What's wrong with American liberalism? What happened to the self-assured, optimistic, and practical Democratic Party of Franklin D. Roosevelt, Harry Truman, and John F. Kennedy? Why has Joe Lieberman, their closest contemporary incarnation, been run out of the party? How did anti-Americanism infect schools, the media, and Hollywood? And whence comes the liberal rage that conservatives like Ann Coulter, Jeff Jacoby, Michelle Malkin, and the Media Research Center have extensively documented?
In a tour de force, James Piereson of the Manhattan Institute offers an historical explanation both novel and convincing. His book, Camelot and the Cultural Revolution: How the Assassination of John F. Kennedy Shattered American Liberalism (Encounter), traces liberalism's slide into anti-Americanism back to the seemingly minor fact that Lee Harvey Oswald was neither a segregationist nor a cold warrior but a communist.
Here's what Piereson argues:
During the roughly forty years preceding the Kennedy assassination on November 22, 1963, progressivism/liberalism was the reigning and nearly only public philosophy; Kennedy, a tough and realistic centrist, came out of an effective tradition that aimed, and succeeded, in expanding democracy and the welfare state.
In contrast, Republicans like Dwight Eisenhower lacked an intellectual alternative to liberalism and so merely slowed it down. The conservative "Remnant" led by William F. Buckley, Jr. had virtually no impact on policy. The radical right, embodied by the John Birch Society, spewed illogical and ineffectual fanaticism.
Kennedy's assassination profoundly affected liberalism, Piereson explains, because Oswald, a New Left-style communist, murdered Kennedy to protect Fidel Castro's rule in Cuba from the president who, during the Cuban missile crisis of 1962, brandished America's military card. Kennedy, in brief, died because he was so tough in the cold war. Liberals resisted this fact because it contradicted their belief system and, instead, presented Kennedy as a victim of the radical right and a martyr for liberal causes.
This political phantasm required two audacious steps. The first applied to Oswald:
* Ignoring his communist outlook by characterizing him as an extreme rightist. Thus, New Orleans district attorney Jim Garrison asserted that "Oswald would have been more at home with Mein Kampf than Das Kapital."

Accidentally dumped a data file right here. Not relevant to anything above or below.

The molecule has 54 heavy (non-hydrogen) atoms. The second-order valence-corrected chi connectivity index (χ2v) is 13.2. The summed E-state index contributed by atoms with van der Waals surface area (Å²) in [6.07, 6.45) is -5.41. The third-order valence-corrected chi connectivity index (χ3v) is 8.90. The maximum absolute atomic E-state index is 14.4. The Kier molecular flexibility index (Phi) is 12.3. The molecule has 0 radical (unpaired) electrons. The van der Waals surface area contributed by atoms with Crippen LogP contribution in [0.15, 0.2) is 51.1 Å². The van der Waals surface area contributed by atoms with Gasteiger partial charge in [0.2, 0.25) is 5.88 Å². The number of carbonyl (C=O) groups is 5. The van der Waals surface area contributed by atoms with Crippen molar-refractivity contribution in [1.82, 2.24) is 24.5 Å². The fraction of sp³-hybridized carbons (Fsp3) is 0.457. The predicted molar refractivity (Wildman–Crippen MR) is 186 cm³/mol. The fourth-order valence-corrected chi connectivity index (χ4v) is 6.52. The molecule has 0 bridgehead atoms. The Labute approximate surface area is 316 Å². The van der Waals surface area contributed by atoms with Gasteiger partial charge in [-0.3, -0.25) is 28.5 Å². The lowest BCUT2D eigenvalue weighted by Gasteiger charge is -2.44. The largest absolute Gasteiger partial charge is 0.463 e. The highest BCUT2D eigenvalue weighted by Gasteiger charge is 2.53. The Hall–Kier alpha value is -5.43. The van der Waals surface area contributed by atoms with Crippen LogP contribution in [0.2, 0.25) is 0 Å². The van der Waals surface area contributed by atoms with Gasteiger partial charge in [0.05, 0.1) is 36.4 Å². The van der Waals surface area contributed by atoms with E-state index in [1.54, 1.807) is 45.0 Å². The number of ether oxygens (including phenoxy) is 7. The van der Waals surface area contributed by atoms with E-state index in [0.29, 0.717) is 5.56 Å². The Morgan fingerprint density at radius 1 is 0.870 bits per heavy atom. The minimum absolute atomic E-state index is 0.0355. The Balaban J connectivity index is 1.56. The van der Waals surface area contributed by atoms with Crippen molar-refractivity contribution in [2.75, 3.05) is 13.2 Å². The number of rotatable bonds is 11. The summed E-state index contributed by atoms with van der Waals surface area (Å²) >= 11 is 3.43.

* Reducing his role to insignificance by (1) theorizing about some sixteen other assassins or (2) spinning a giant conspiracy in which Oswald was a dupe of the mafia, the Ku Klux Klan, anti-Castro Cubans, White Russians, Texas oil millionaires, international bankers, the CIA, the FBI, the military-industrial complex, the generals, or Kennedy's successor, Lyndon Johnson.
With Oswald nearly deleted from the narrative, or even turned into a scapegoat, the ruling establishment – Johnson, Jacqueline Kennedy, J. Edgar Hoover, and many others – proceeded to take a second, astonishing step. They blamed the assassination not on Oswald the communist but on the American people, and the radical right in particular, accusing them of killing Kennedy for his being too soft in the cold war or too accommodating to civil rights for American blacks. Here are just four of the examples Piereson cites documenting that wild distortion:
* Chief Justice Earl Warren decried the supposed "hatred and bitterness that has been injected into the life of our nation by bigots."
* Senate majority leader Mike Mansfield
* Congressman Adam Clayton Powell advised, "Weep not for Jack Kennedy, but weep for America."
* A New York Times editorial lamented "The shame all America must bear for the spirit of madness and hate that struck down President John F. Kennedy."
In this "denial or disregard" of Oswald's motives and guilt, Piereson locates the rank origins of American liberalism's turn toward anti-American pessimism. "The reformist emphasis of American liberalism, which had been pragmatic and forward-looking, was overtaken by a spirit of national self-condemnation."
Viewing the United States as crass, violent, racist, and militarist shifted liberalism's focus from economics to cultural issues (racism, feminism, sexual freedom, gay rights). This change helped spawn the countercultural movement of the late 1960s; more lastingly, it fed a "residue of ambivalence" about the worth of traditional American institutions and the validity of deploying U.S. military power that 44 years later remains liberalism's general outlook.
Thus does Oswald's malign legacy live on in 2007, yet harming and perverting liberalism, still polluting the national debate.